Senators reject petition to decriminalize defamation

KIGALI - Efforts by media practitioners to convince senators to decriminalize defamation hit a snag after their proposal was watered down by Senator Marie Mukantabana’s ad hoc committee on amendment of the penal code.
L-R : Senator Chysologue Kubwimana ; Senator Marie Mukantabana
L-R : Senator Chysologue Kubwimana ; Senator Marie Mukantabana

KIGALI - Efforts by media practitioners to convince senators to decriminalize defamation hit a snag after their proposal was watered down by Senator Marie Mukantabana’s ad hoc committee on amendment of the penal code.

The petition to decriminalize defamation was forwarded to the Senate by the Rwanda Journalists Association (ARJ).
In his presentation to the senatorial ad hoc committee, the president of ARJ, Gaspard Safari, outlined five articles that his association wanted to be amended.

Despite his thorough explanations of why Rwandan journalists wanted defamation decriminalized, senators also made it clear that they wanted defamation to be categorized as a criminal offense and punished by a jail term.

During the debate, journalists clearly indicated that they wanted defamation to be maintained as an offence but scrap the jail term and instead raise the monetary fines on such offences.

“You need to come up with a better way of convincing us otherwise, I don’t find any genuine reason as to why a jail term should not be imposed. As of now, we have rejected your proposals,” said Mukantabana.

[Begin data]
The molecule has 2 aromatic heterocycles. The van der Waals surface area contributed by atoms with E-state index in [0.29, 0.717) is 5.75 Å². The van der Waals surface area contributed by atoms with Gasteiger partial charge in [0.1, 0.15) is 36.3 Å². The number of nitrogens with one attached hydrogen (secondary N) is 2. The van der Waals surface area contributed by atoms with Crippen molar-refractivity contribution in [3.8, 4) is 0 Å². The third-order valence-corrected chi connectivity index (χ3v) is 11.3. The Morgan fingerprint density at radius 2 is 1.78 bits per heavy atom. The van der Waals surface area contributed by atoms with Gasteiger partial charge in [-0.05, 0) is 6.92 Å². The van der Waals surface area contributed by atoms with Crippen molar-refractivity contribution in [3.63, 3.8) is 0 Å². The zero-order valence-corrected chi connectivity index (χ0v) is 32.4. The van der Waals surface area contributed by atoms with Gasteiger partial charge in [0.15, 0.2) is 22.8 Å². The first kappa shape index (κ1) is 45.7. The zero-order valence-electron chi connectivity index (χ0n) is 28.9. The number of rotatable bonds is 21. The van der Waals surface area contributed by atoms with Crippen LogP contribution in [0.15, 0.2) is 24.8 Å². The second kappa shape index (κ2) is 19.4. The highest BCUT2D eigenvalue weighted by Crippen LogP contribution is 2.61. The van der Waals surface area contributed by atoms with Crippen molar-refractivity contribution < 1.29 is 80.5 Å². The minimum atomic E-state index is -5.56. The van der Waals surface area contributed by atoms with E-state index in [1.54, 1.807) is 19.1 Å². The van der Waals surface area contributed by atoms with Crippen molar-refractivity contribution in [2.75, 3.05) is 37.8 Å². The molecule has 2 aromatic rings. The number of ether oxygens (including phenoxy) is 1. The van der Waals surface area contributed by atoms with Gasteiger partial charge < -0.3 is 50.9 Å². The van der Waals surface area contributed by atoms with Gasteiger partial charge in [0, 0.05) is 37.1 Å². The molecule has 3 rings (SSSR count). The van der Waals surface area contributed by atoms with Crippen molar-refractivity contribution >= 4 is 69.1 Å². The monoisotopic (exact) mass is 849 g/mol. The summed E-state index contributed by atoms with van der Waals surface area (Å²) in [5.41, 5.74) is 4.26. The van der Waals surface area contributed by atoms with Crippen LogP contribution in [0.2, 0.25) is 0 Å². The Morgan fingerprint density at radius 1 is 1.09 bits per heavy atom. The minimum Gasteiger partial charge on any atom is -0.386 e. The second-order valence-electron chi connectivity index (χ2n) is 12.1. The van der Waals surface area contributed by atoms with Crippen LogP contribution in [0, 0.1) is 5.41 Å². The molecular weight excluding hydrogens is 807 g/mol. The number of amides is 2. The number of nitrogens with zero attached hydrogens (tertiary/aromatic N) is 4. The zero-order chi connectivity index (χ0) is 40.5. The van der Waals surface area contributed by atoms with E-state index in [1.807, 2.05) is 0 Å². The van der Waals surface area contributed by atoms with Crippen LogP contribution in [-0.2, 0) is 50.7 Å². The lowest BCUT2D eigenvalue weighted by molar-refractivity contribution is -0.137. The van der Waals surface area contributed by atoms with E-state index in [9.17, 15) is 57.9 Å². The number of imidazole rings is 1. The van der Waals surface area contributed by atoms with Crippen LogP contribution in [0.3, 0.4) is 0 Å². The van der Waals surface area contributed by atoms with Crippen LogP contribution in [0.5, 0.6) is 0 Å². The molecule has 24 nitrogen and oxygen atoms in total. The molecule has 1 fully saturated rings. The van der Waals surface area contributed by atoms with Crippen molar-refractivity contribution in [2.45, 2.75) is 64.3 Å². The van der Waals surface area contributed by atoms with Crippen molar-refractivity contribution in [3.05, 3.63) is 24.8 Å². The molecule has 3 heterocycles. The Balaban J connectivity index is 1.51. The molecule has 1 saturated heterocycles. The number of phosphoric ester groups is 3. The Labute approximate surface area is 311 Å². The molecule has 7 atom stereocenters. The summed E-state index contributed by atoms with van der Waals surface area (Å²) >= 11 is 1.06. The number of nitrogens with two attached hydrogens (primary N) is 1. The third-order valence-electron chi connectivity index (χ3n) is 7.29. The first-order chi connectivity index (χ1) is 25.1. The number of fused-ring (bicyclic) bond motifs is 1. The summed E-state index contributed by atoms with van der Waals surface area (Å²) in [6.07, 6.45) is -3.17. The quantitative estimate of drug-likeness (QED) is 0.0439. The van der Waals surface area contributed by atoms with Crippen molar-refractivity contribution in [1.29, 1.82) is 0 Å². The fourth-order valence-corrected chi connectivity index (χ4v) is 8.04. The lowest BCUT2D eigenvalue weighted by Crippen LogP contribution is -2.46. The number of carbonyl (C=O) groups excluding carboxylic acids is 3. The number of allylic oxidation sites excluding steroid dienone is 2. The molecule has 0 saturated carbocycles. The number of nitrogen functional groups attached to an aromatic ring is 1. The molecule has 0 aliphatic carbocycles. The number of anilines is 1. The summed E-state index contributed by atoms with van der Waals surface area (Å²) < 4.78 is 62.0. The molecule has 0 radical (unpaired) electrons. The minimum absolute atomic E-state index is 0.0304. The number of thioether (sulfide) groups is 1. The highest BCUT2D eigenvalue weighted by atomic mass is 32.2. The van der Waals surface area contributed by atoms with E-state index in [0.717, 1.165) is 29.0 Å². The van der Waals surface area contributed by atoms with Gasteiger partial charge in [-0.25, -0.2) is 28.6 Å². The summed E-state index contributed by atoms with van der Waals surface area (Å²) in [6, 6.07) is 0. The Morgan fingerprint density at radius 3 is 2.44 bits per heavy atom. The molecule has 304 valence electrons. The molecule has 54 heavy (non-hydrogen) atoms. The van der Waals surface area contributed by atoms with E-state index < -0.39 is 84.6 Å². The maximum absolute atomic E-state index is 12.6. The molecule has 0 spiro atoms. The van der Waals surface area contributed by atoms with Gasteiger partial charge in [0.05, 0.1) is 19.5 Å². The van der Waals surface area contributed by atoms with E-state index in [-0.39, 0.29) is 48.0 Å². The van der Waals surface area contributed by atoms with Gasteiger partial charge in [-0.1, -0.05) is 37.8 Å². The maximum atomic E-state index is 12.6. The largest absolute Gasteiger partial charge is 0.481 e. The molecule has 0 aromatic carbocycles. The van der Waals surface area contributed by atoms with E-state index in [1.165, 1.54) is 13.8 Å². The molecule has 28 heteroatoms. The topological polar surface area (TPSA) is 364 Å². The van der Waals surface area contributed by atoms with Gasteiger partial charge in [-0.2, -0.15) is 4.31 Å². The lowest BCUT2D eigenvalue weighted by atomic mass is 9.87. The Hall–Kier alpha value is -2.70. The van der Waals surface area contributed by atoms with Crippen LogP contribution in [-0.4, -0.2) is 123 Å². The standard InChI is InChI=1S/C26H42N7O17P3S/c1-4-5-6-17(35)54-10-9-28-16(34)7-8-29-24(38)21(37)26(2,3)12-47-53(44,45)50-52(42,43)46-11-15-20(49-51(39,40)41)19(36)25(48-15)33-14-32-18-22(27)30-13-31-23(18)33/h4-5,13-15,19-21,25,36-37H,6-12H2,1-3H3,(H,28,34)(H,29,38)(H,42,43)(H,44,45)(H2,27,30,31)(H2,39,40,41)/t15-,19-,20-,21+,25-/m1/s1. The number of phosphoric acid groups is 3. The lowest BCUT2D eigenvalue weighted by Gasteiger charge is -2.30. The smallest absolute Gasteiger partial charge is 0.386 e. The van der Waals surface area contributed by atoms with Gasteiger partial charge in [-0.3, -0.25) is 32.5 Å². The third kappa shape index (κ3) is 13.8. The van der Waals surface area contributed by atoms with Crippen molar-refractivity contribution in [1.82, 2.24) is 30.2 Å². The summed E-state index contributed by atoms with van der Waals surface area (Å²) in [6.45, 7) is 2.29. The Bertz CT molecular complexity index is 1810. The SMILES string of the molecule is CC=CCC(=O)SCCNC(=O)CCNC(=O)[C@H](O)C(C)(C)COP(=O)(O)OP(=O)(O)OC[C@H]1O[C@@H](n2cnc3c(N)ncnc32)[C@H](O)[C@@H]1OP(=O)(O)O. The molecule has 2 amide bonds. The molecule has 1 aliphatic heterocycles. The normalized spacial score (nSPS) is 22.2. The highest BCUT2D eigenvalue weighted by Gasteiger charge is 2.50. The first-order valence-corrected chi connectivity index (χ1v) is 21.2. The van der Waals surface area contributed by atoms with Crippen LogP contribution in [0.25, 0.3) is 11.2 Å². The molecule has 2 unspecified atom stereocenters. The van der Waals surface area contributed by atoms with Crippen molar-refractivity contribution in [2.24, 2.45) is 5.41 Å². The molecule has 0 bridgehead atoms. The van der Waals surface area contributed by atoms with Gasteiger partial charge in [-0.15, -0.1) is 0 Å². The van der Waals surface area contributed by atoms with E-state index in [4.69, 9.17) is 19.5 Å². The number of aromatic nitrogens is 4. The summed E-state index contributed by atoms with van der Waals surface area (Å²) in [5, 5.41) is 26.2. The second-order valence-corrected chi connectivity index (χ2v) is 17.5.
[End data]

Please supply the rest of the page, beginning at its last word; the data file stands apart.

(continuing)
The scribes’ hopes to have defamation decriminalized were put to rest by Sen. Chysologue Kubwimana who said that Senate would not sanction the amendments.
“I am here to represent Rwandans not to compromise with a certain group of people who are promoting their interests,” said Kubwimana.

Following the debate, the chairperson of the committee requested journalists to repackage their proposal and present it again to the committee in the next sitting.

In the proposal forwarded to the Senate, journalists recommended that, prison terms be repealed from Articles 297, 302, 305 and 306, and only fines maintained as probable penalty.

In the circumstance of a media practitioner being accused of defamation, the affected person should be able to prove that there was falsity and intentional malice, the proposal had argued.

They argued that maintaining Article 297 in its current form would seriously jeopardize investigative journalism and the fight against corruption and other social vices, which the media’s role.

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